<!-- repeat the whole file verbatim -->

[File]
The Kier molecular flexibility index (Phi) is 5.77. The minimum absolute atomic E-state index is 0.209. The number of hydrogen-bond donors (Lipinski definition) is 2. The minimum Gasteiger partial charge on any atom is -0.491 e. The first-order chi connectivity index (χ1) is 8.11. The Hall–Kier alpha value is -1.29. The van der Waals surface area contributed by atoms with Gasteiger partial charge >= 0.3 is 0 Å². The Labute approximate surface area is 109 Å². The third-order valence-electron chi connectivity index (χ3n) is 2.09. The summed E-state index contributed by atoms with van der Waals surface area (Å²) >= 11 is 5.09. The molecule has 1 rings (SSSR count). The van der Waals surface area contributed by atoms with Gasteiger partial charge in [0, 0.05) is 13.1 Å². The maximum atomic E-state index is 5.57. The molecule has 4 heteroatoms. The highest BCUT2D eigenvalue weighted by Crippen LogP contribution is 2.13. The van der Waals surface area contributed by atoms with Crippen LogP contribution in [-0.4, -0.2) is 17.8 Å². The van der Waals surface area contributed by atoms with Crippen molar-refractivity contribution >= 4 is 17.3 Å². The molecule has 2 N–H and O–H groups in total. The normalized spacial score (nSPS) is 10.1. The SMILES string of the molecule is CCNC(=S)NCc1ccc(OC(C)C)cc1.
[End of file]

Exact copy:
The Kier molecular flexibility index (Phi) is 5.77. The minimum absolute atomic E-state index is 0.209. The number of hydrogen-bond donors (Lipinski definition) is 2. The minimum Gasteiger partial charge on any atom is -0.491 e. The first-order chi connectivity index (χ1) is 8.11. The Hall–Kier alpha value is -1.29. The van der Waals surface area contributed by atoms with Gasteiger partial charge >= 0.3 is 0 Å². The Labute approximate surface area is 109 Å². The third-order valence-electron chi connectivity index (χ3n) is 2.09. The summed E-state index contributed by atoms with van der Waals surface area (Å²) >= 11 is 5.09. The molecule has 1 rings (SSSR count). The van der Waals surface area contributed by atoms with Gasteiger partial charge in [0, 0.05) is 13.1 Å². The maximum atomic E-state index is 5.57. The molecule has 4 heteroatoms. The highest BCUT2D eigenvalue weighted by Crippen LogP contribution is 2.13. The van der Waals surface area contributed by atoms with Crippen LogP contribution in [-0.4, -0.2) is 17.8 Å². The van der Waals surface area contributed by atoms with Crippen molar-refractivity contribution >= 4 is 17.3 Å². The molecule has 2 N–H and O–H groups in total. The normalized spacial score (nSPS) is 10.1. The SMILES string of the molecule is CCNC(=S)NCc1ccc(OC(C)C)cc1.